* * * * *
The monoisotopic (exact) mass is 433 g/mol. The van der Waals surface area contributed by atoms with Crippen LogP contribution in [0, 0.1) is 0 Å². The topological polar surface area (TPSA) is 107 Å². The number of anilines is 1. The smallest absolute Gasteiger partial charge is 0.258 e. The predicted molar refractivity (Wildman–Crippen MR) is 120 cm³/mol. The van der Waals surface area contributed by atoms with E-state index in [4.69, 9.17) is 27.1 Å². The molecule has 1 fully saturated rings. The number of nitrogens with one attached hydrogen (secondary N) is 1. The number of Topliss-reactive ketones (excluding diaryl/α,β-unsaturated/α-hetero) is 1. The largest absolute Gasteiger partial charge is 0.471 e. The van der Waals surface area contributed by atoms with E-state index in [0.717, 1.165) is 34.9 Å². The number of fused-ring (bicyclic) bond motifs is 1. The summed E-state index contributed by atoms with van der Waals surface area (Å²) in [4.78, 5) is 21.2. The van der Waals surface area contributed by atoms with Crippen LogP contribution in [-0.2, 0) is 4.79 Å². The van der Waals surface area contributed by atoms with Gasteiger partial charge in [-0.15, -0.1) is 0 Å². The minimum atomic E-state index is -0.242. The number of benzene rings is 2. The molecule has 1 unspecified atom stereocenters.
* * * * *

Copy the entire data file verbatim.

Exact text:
The monoisotopic (exact) mass is 433 g/mol. The van der Waals surface area contributed by atoms with Crippen LogP contribution in [0, 0.1) is 0 Å². The topological polar surface area (TPSA) is 107 Å². The number of anilines is 1. The smallest absolute Gasteiger partial charge is 0.258 e. The predicted molar refractivity (Wildman–Crippen MR) is 120 cm³/mol. The van der Waals surface area contributed by atoms with E-state index in [4.69, 9.17) is 27.1 Å². The molecule has 1 fully saturated rings. The number of nitrogens with one attached hydrogen (secondary N) is 1. The number of Topliss-reactive ketones (excluding diaryl/α,β-unsaturated/α-hetero) is 1. The largest absolute Gasteiger partial charge is 0.471 e. The van der Waals surface area contributed by atoms with E-state index in [0.717, 1.165) is 34.9 Å². The number of fused-ring (bicyclic) bond motifs is 1. The summed E-state index contributed by atoms with van der Waals surface area (Å²) in [4.78, 5) is 21.2. The van der Waals surface area contributed by atoms with Crippen LogP contribution in [-0.2, 0) is 4.79 Å². The van der Waals surface area contributed by atoms with Gasteiger partial charge in [-0.15, -0.1) is 0 Å². The minimum atomic E-state index is -0.242. The number of benzene rings is 2. The molecule has 1 unspecified atom stereocenters.